“I’m really glad to be here-I’d like to talk to you about some very, very cold things today,” Nobel Prize winner Eric Cornell said to an audience of about 150 physics junkies, professors, community members and students at the start of his lecture about his experimental discovery of Bose-Einstein condensation, the coldest matter on earth, Thursday.
Cornell and his colleagues, Carl Wieman and Wolfgan Ketterle, won the Nobel Prize in 2001 for their discovery of Bose-Einstein condensation, BEC.
Cornell is a noted physics professor at CU-Boulder, working with Wieman as a physicist at the Joint Institute for Laboratory Astrophyiscs, and was invited to speak based on his work in the field of physics.
Most simply put, BEC is gas that is cooled by lasers to extreme temperatures far colder than the freezing temperatures in the farthest depths of space. The collection of atoms that make up the gas, whose movement is almost completely stopped by the cooling process, form matter that Cornell said will advance the technological world with improvements to military and computer developments.
Throughout the night, Cornell cracked jokes and used anecdotes about Jell-O and coffee to make the advanced scientific content of his lecture “Stone Cold Physics,” understandable and accessible even to the non-physicist. His humorous presentation was part of the Galeener Lecture Series held every two to three years in honor of CSU physics professor Frank Galeener, who died in 1992.
“I normally give this talk to a room full of physicists,” Cornell said as he promised to keep the mathematical equations to a minimum. He kept his promise and used words like “fuzzy” to describe the matter and phrases that included “Box O’ Cold Atoms” and “New Teckology” to relay components of the complex experiment.
Research on the Bose-Einstein matter began with physicists Satyendra Nath Bose and Albert Eistein in the early 1920s. Interest in the concept picked up and rapidly expanded in the 1980s with experiments by scientists at the Massachusets Institute of Technology and other universities.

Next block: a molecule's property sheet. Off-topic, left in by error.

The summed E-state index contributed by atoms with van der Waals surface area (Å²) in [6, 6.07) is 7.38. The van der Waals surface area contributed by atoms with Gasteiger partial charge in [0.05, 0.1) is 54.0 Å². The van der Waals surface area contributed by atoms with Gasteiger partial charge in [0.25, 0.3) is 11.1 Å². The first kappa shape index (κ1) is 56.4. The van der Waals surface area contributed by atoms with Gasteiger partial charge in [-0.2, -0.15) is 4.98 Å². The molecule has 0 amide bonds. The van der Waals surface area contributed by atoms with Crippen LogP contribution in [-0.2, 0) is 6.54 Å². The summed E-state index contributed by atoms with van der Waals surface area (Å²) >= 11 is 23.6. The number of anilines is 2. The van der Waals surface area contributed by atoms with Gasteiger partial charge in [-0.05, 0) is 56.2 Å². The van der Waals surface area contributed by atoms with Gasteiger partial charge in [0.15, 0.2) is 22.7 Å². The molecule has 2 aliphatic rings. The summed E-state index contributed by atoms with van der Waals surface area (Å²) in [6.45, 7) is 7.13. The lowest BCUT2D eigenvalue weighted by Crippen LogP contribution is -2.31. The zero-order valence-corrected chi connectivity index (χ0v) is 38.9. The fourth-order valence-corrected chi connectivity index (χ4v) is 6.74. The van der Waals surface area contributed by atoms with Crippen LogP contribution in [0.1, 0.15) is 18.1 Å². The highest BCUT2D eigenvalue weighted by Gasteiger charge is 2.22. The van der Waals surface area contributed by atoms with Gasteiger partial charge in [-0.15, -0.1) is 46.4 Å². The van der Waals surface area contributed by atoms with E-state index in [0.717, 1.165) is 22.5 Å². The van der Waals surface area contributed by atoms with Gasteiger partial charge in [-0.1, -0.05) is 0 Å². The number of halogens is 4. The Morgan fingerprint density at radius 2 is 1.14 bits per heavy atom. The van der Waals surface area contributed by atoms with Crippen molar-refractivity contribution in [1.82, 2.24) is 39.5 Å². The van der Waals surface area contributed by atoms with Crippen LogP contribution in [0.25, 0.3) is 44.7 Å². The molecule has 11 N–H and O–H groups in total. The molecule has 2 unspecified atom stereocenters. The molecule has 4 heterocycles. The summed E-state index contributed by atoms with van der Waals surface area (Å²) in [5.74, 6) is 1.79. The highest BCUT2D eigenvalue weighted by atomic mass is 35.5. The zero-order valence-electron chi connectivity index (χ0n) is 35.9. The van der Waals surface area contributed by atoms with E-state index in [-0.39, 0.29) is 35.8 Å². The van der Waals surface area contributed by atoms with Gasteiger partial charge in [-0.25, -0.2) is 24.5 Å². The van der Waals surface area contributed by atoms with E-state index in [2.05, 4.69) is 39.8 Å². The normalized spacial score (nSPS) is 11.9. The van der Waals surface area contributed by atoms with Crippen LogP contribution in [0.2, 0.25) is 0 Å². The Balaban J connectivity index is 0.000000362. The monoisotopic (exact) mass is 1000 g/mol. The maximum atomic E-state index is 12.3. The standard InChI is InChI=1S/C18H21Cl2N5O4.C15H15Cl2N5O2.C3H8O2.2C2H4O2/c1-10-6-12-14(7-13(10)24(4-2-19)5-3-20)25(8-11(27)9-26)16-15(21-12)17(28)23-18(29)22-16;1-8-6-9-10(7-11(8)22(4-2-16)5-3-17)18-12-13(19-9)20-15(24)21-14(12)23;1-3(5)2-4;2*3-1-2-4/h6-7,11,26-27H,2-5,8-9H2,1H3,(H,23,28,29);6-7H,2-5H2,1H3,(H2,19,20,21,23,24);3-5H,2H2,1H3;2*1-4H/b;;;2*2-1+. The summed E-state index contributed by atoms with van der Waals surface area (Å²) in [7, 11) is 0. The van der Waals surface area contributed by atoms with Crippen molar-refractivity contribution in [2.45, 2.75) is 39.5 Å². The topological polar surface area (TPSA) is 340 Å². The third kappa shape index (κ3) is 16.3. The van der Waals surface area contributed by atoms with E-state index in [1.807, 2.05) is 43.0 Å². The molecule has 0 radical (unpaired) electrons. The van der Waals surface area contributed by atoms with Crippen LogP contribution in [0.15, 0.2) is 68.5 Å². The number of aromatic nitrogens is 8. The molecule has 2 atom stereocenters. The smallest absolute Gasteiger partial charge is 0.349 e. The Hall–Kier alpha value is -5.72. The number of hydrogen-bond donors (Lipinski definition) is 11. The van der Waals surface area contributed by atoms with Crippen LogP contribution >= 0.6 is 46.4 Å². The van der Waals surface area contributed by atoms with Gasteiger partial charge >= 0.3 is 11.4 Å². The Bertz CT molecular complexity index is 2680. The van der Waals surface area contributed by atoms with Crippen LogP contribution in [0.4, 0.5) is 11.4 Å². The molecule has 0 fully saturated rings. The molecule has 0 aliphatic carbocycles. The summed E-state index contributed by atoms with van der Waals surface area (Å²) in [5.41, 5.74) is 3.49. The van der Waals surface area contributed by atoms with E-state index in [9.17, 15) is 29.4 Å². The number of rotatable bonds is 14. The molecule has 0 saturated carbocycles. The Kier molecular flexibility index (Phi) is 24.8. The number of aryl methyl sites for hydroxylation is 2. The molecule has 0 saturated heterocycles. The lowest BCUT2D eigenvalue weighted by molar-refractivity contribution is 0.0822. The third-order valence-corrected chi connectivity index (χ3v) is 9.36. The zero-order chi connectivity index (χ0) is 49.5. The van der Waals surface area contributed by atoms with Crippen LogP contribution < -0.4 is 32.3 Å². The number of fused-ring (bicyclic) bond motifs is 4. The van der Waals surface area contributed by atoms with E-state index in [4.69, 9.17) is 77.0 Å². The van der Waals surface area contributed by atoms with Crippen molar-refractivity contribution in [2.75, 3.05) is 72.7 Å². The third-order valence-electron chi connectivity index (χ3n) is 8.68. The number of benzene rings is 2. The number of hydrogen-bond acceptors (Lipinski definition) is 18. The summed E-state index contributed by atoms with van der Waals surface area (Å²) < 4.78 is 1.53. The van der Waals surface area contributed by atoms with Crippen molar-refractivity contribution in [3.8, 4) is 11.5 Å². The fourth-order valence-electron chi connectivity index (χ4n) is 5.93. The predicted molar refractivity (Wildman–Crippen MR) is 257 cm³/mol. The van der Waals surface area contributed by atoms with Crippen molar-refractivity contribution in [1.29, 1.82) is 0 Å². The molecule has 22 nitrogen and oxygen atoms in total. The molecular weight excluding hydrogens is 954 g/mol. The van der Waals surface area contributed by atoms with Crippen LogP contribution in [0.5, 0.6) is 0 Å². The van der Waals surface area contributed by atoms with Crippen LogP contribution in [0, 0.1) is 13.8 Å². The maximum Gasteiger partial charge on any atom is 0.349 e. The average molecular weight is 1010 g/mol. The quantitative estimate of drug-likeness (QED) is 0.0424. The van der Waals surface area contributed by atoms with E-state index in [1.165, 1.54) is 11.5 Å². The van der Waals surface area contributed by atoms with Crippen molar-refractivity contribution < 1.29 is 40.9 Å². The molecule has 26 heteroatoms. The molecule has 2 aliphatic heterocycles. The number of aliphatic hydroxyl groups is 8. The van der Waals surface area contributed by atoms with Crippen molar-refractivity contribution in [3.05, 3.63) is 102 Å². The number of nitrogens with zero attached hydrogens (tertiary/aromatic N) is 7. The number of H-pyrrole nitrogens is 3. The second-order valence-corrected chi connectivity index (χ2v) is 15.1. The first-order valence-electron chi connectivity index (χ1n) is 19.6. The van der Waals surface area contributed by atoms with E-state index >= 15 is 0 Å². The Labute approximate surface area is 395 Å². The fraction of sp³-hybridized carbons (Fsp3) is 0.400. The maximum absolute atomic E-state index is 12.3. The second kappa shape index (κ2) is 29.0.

Physicists use the Absolute Scale to measure extreme cold temperatures that exceed Fahrenheit or Celsius scale-limits. At Absolute Zero or negative 459 degrees Fahrenheit, there is no molecular movement-in other words, all atom movement is stopped.
While some have come close, within 1/10,000 of a degree above Absolute Zero, no scientist has achieved Absolute Zero. Cornell and his team beat the past when they reached one-billionth of a degree above Absolute zero and created the first sample of BEC in history.
Cornell said that the matter, held in an apparatus his team designed, was cooled using the energy from a laser and then followed by an evaporative cooling technique he compared to the science behind waiting for a cup of coffee to cool.
Cornell said that he and Weinman “borrowed” the laser cooling technique, the “hottest thing in cold in the 1980s,” from 1997 Nobel Prize winners Steven Chu, Claude Cohen-Tannoudji and William D. Phillips. It worked by shooting six laser beams at the atoms in the gas. The atoms absorbed the energy of the laser and cooled as their movement slowed by the force of the light.
Because the atoms were still not cold enough to become Bose-Einstein condensate, the scientists applied an evaporative cooling technique.
Throughout the day Thursday, Cornell interacted with every facet of the physics department including graduate students, undergraduates and a group of high school physics students.
He said that he and the students “shot the breeze” and talked about things “sometimes having to do with science, some having to do with careers.”
Graduate physics students Julie Keele and Shannon Woods said that everyone who sat with Cornell was a “little bit timid” and there were times where no one spoke.
When the anxiety levels subsided and conversation picked up, students drilled the world-renowned physicist about his work, his career and his winning the Nobel Prize.
“It was pretty remarkable to talk with someone that high up in the field,” said Dan Dugan, a graduate physics student. “As for winning the Nobel Prize, I’m nowhere near smart enough to get it-my plan is to enter the industry and get a job.”
CSU physics professors agreed that Cornell’s lecture and the one-on-one sessions reached out to students and the community and fulfilled the goals of the lecture series.
“I think our graduates and undergraduates really enjoyed talking with Cornell,” said Steve Lundeen, a physics professor. “In fact a lot of them told me after that they thought it was ‘awesome.'”
Sponsors agreed that the speaker was well chosen.
“I think it’s been phenomenal; the committee that has chosen the speakers over the years has done an excellent job in picking the speakers, and tonight is an example of that,” said Janet Galeener, widow of the late Frank Galeener.
“I believe that this is a wonderful way to honor my husband,” she said.
Senior Reporter Madeline Novey can be reached at firstname.lastname@example.org.